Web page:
A staggering heat wave in India and Pakistan, which has exposed more than a billion people to extreme heat for weeks and thousands to temperatures up to 120 degrees Fahrenheit, is the latest example of how weather patterns worsened by climate change are causing people to become sick and die. The Western India state Maharashtra has already registered 25 heat-related deaths since late March.
Air conditioning is scarce in India. Moreover, the high demand for electricity is overloading the grid, leaving millions without power and adding to their heat risk. It could be months before the full damage of this extreme heat on people’s health is known.
Extreme heat waves exacerbated by climate change are also impacting North America. Last summer, the Pacific Northwest struggled through record high temperatures that killed more than 1,000 people.
“All those deaths were preventable,” said Kristie Ebi, an epidemiologist at the University of Washington. “Climate change is killing people today, to put it as bluntly as possible.”
“Until net greenhouse gas emissions end,” said Imperial College London’s climate scientist Friederike Otto, “heat waves in India and elsewhere will continue to become hotter and more dangerous.”
The stakes for human health couldn’t be higher.
The planet has already warmed 1.1 degrees Celsius (about 2 degrees Fahrenheit) compared to preindustrial levels, a result of human activities releasing greenhouse gasses into the atmosphere. If Earth’s temperature reaches 1.5 degrees Celsius — which we are expected to reach in the 2030s or early 2040s — we could see 30,000 people die each year because of extreme heat, according to an Intergovernmental Panel on Climate Change report from last August.
One of the reasons heat can be so dangerous is because people don’t take the risk seriously.
“Heat is a familiar exposure for a lot of people, and most people feel like it's a manageable exposure,” said Jeremy Hess, an emergency room doctor at Harborview Medical Center in Seattle. “But people should also be mindful of when they and people they care for might become at risk.”
The human body can usually keep itself cool with self-regulating mechanisms, such as sweating, he explained. But if the temperature gets too hot, your body may struggle to regulate itself.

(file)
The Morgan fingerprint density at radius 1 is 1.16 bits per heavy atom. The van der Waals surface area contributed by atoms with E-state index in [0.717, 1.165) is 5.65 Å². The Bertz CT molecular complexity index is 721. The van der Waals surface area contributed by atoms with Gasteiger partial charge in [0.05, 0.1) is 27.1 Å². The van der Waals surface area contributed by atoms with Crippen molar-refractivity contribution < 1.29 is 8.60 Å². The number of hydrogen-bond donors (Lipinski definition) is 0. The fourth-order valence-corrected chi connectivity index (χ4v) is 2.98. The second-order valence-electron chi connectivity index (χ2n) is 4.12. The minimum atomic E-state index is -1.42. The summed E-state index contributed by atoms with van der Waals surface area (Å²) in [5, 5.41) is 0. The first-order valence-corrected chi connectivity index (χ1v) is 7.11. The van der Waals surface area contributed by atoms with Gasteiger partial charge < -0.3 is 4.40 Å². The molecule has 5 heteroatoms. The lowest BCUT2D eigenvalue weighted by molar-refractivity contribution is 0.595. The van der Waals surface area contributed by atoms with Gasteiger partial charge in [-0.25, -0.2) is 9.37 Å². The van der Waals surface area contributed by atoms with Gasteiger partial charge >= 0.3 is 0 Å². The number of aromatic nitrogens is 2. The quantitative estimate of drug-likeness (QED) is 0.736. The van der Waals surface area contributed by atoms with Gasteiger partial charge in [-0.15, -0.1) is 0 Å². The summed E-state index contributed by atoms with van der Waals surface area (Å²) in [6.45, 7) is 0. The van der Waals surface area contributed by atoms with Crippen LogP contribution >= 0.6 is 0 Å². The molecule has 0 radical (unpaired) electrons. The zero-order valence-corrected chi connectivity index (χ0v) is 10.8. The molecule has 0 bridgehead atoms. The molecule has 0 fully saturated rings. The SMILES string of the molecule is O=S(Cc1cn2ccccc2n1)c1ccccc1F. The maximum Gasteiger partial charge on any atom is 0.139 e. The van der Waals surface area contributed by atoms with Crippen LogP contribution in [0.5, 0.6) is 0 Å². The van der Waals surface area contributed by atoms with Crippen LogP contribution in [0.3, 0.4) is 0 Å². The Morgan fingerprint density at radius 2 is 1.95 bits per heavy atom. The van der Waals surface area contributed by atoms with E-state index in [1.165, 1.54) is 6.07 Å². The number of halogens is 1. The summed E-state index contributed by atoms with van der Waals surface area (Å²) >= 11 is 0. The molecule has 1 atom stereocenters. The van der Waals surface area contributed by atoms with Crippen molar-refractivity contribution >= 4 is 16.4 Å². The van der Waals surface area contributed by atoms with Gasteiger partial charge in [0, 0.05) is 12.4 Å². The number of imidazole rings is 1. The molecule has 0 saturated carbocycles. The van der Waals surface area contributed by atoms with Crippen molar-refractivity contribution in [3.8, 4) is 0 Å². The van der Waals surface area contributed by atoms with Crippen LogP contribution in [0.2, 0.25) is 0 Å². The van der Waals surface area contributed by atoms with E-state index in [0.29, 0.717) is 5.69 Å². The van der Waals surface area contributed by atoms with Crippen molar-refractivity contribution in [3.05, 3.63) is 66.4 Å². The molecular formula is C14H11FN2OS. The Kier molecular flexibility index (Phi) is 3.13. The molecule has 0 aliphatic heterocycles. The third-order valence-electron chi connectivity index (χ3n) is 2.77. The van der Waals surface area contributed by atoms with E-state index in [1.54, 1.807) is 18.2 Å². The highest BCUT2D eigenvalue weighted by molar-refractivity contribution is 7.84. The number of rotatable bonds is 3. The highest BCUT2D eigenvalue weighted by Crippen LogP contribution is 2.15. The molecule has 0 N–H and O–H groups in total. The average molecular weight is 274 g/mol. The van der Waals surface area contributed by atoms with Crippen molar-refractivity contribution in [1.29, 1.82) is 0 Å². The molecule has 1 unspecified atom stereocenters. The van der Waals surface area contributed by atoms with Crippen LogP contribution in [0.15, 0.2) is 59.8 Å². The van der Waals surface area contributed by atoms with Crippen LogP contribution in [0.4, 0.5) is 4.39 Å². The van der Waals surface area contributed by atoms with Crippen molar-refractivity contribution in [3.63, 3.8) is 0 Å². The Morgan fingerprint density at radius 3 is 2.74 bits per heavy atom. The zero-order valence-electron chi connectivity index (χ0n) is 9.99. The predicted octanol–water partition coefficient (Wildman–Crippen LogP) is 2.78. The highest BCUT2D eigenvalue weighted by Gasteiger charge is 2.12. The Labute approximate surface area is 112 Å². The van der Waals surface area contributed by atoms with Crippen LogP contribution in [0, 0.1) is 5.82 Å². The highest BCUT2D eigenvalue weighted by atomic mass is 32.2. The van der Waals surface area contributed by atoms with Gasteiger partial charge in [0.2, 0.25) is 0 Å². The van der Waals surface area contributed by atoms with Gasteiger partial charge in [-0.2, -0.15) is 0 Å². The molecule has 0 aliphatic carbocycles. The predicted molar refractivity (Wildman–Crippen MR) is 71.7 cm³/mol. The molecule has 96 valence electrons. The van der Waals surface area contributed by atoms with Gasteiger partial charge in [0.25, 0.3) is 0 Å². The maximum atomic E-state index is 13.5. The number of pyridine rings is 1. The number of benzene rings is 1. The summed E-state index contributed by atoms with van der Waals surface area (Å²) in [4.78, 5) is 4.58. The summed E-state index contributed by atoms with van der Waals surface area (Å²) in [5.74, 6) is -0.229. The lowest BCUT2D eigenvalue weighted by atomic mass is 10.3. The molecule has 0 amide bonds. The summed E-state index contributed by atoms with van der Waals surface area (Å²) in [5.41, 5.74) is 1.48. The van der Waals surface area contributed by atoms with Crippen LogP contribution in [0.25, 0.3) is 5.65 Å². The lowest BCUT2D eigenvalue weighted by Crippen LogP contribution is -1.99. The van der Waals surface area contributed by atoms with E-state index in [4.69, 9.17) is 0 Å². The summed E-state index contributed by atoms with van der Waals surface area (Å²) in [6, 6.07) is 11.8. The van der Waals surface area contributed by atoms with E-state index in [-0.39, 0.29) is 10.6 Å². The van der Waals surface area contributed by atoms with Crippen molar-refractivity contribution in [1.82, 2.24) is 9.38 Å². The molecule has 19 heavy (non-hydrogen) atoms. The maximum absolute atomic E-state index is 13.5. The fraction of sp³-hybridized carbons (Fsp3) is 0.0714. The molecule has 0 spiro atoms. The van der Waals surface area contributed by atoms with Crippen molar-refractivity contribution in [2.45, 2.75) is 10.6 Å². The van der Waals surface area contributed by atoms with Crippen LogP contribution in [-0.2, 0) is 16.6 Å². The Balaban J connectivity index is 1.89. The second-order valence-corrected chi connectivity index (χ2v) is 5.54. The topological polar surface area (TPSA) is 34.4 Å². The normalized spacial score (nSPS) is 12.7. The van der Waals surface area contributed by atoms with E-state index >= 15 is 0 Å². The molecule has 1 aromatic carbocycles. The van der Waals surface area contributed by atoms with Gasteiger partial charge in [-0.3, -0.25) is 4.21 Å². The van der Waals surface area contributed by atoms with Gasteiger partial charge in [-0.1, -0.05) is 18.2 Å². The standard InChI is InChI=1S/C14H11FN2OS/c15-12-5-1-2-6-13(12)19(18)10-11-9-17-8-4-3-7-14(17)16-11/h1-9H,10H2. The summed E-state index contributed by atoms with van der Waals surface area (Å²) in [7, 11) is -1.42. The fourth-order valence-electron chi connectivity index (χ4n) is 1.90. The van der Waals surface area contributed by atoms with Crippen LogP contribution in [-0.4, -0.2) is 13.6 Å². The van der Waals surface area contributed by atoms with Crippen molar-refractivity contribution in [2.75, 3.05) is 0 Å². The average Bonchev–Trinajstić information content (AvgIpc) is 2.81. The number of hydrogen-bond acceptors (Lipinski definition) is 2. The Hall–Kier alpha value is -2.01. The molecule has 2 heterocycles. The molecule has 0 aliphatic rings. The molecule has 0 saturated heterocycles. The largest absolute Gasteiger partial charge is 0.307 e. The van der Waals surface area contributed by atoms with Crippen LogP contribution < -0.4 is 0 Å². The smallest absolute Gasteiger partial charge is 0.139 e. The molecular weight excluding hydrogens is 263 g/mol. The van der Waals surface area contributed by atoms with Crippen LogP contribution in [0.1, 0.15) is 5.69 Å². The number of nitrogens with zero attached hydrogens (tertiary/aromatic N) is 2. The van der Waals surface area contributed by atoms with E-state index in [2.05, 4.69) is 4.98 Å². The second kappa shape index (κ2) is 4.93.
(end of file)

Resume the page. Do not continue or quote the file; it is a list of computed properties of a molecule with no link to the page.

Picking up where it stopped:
“We maintain our body temperatures within a pretty narrow range,” Hess said. “When people can’t either perceive the temperature as normal or don’t have control over their temperature, they can’t maintain their heat balance.”
The result could be heat exhaustion, which can result in fatigue, excessive sweating, dizziness or disorientation, nausea, vomiting, fainting, or a headache. If you start to experience these symptoms, health experts recommend that you slow down or stop what you’re doing and move to a shady, or, more ideally, an air-conditioned space. Putting your feet in cold water, wearing light, breathable clothing, and sitting in front of a fan while covering your skin with water can also help cool the body down.
But if these symptoms aren’t addressed, you can quickly go from bad to worse. That’s when heat exhaustion progresses to what’s called heatstroke, which can cause altered mental status, dry skin, a rapid heart rate and breathing, seizures, and even death.
“Once you tip over the threshold and you’re no longer able to maintain your temperature within that range, everything can quickly go downhill physiologically,” Hess said.
Anyone who spends a lot of time in the heat, especially doing physical activity, can get sick. But people who work outdoors, athletes, pregnant people, young children, older adults, people who experience mental health issues, and those who are unhoused are at increased risk.
Checking in on your neighbors to see that they are hydrated, staying cool at home, or finding a shelter with air conditioning could mean the difference between life and death, Hess said.
As summers get hotter, Hess emphasized the importance of communities addressing the growing health risk.
“Part of protecting people from heat is recognizing these differences and providing extra assistance,” Hess said. “This ensures that communities of particular risk have opportunities to stay cool.”
Cities like Phoenix are trying to figure out exactly how to do that.
Environmental sciences professor David Hondula, for example, was named Phoenix’s director of the Office of Heat Response and Mitigation in 2021, the first such publicly funded department in the US. That year the city experienced 339 heat-related deaths, a new record, according to public health data.
“The reach of public health can only go so far,” Hondula said. “Cities can pull so many other levers that are important to shaping not only how hot our city is, but also how people are coping with that.”
Hondula is now busy implementing the city’s new heat response plan, which includes 30 different programs and services, in an effort to lower its fatality rate during the hottest summer months. These new efforts include closing trailheads during hot days, adding more shade across the city, implementing organized telephone-based wellness checks to connect with at-risk residents, and knocking on doors to make people in vulnerable neighborhoods aware of cooling centers.
“While we know a warmer future is likely ahead, we also have some reason to be optimistic,” Hondula said. “We’re hopeful that effective adaptation strategies can decouple the relationship between rising heat and cases of heat illness and death.”